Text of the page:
Is the new iPad Air fast and cheap enough to compete?
IT has a super fast processor, is lighter and thinner but is Apple's new iPad Air priced aggressively enough to take on its rivals?
The tablet market is fiercely competitive and with everyone watching their cash, price is a big factor.
Apple is banking on loyalty from those who love its operating system, including the host of free software and apps updates it announced last week.
The new iPad Air starts at just under $600 - almost $60 dearer than the previous model - and almost $200 dearer than Google's Nexus 10 Tablet and Samsung's Galaxy Tab 3.
Microsoft's latest Surface 2 tablet starts at $529.
The iPad Air is said to be incredibly responsive while its weight will certainly appeal to travellers.
Anyone who has used the MacBook Air will know it's a heck of a lot more pleasant to carry around than a normal laptop.
The problem Apple has is getting over the price barrier, especially as you see tablets that are as little as $200 - and packed with great features - undercutting it.
Where cheaper tablets can let you down is in the specifications - the cameras may not be as good, the screens are definitely not as good, and the operating system can be markedly slower.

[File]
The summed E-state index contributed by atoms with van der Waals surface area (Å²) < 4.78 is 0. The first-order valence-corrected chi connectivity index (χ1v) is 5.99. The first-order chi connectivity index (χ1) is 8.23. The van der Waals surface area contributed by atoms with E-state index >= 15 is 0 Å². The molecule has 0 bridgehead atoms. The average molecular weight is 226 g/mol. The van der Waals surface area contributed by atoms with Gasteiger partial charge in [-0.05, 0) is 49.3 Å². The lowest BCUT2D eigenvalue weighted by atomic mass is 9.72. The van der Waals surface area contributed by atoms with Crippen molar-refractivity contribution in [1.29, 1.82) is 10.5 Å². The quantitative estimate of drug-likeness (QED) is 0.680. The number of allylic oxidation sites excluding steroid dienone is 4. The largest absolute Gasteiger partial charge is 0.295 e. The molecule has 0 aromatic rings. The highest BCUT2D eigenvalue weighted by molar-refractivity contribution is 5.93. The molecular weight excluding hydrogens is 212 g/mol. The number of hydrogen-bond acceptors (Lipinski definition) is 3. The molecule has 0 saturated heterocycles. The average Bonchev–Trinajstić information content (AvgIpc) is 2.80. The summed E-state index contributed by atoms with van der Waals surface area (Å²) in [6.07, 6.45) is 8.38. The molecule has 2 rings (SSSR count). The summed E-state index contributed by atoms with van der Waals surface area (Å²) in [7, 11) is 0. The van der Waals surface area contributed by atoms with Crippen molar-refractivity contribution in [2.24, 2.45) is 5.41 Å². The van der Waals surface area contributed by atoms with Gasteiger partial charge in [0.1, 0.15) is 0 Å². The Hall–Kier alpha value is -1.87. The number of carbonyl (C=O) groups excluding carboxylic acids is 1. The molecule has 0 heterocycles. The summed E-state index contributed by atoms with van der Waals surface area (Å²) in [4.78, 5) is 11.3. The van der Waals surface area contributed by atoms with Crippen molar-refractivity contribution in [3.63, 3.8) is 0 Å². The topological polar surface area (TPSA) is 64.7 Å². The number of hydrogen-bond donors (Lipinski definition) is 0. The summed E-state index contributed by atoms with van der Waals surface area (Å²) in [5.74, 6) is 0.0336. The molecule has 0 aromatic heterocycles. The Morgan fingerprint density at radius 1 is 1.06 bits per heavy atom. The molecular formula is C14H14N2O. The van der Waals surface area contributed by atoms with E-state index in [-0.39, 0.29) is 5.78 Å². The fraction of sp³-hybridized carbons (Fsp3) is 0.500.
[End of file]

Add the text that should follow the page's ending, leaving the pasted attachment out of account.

But if you only want to surf the web, watch some YouTube clips, exchange emails, and check your Facebook newsfeed, they can be a great alternative.
For those looking for something a little more edgy, particularly if you are a gamer, the Sony Xperia Tablet Z is sleek, slim, lightweight and waterproof.
Great for texting in the bath, it also works as a sophisticated TV remote control and has a virtual version of the PlayStation Dualshock controller. The screen looks good, thanks to input from Sony's TV people.
Battery life isn't outstanding. It has an 8MP camera, but the results are underwhelming.
If you're a film fan, the well-priced Google Nexus 7 is now in its second manifestation and its slick, slim and very fast with a display that's higher-resolution than its rivals.
If you're a bargain hunter, the Amazon Kindle Fire HDX 7 might be your machine. Its seven-inch tablet with wide bezel and hi-res display is primarily designed to download Amazon content.
It's good for anyone who finds Android too geeky. The Amazon interface is so highly optimised it's barely recognisable as Android, making it exceptionally simple to use.
Strong stereo speakers give the tablet good sound and the hi-res screen looks great.
For those wanting to actually do some work, the Microsoft Surface Pro 2 works like a mini-laptop, especially with the thin, magnetically attached keyboard options that include some gesture controls.
Using on your lap is easier, thanks to a versatile kickstand. The 10.6-inch display is full HD resolution. But is missing many of the apps that make Apple and Android tablets sing.
- With The Independent